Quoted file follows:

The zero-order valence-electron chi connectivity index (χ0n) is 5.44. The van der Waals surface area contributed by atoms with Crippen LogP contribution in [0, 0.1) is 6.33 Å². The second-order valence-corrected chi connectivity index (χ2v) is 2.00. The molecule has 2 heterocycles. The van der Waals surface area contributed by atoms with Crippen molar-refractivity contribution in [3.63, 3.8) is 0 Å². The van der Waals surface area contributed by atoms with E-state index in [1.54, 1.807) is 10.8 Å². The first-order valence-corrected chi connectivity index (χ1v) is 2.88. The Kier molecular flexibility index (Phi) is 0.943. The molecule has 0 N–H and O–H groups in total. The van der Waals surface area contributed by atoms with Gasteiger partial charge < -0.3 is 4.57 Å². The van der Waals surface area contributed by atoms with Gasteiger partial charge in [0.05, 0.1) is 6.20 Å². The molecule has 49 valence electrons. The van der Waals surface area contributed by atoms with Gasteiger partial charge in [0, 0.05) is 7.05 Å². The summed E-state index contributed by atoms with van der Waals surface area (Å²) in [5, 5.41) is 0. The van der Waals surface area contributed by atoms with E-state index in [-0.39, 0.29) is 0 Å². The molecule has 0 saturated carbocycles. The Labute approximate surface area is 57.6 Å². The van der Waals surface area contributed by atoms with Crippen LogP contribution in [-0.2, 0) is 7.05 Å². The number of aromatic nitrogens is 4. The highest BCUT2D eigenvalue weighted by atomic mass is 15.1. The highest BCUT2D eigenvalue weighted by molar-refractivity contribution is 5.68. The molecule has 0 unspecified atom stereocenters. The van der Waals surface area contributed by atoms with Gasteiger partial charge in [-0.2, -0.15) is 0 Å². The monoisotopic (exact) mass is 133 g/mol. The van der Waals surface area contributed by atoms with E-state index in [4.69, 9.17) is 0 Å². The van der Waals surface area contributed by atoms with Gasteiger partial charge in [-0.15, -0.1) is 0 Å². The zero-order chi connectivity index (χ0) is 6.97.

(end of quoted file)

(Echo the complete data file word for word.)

The zero-order valence-electron chi connectivity index (χ0n) is 5.44. The van der Waals surface area contributed by atoms with Crippen LogP contribution in [0, 0.1) is 6.33 Å². The second-order valence-corrected chi connectivity index (χ2v) is 2.00. The molecule has 2 heterocycles. The van der Waals surface area contributed by atoms with Crippen molar-refractivity contribution in [3.63, 3.8) is 0 Å². The van der Waals surface area contributed by atoms with E-state index in [1.54, 1.807) is 10.8 Å². The first-order valence-corrected chi connectivity index (χ1v) is 2.88. The Kier molecular flexibility index (Phi) is 0.943. The molecule has 0 N–H and O–H groups in total. The van der Waals surface area contributed by atoms with Gasteiger partial charge < -0.3 is 4.57 Å². The van der Waals surface area contributed by atoms with Gasteiger partial charge in [0.05, 0.1) is 6.20 Å². The molecule has 49 valence electrons. The van der Waals surface area contributed by atoms with Gasteiger partial charge in [0, 0.05) is 7.05 Å². The summed E-state index contributed by atoms with van der Waals surface area (Å²) in [5, 5.41) is 0. The van der Waals surface area contributed by atoms with E-state index in [-0.39, 0.29) is 0 Å². The molecule has 0 saturated carbocycles. The Labute approximate surface area is 57.6 Å². The van der Waals surface area contributed by atoms with Crippen LogP contribution in [-0.2, 0) is 7.05 Å². The number of aromatic nitrogens is 4. The highest BCUT2D eigenvalue weighted by atomic mass is 15.1. The highest BCUT2D eigenvalue weighted by molar-refractivity contribution is 5.68. The molecule has 0 unspecified atom stereocenters. The van der Waals surface area contributed by atoms with Gasteiger partial charge in [-0.2, -0.15) is 0 Å². The monoisotopic (exact) mass is 133 g/mol. The van der Waals surface area contributed by atoms with E-state index in [4.69, 9.17) is 0 Å². The van der Waals surface area contributed by atoms with Gasteiger partial charge in [-0.15, -0.1) is 0 Å². The zero-order chi connectivity index (χ0) is 6.97.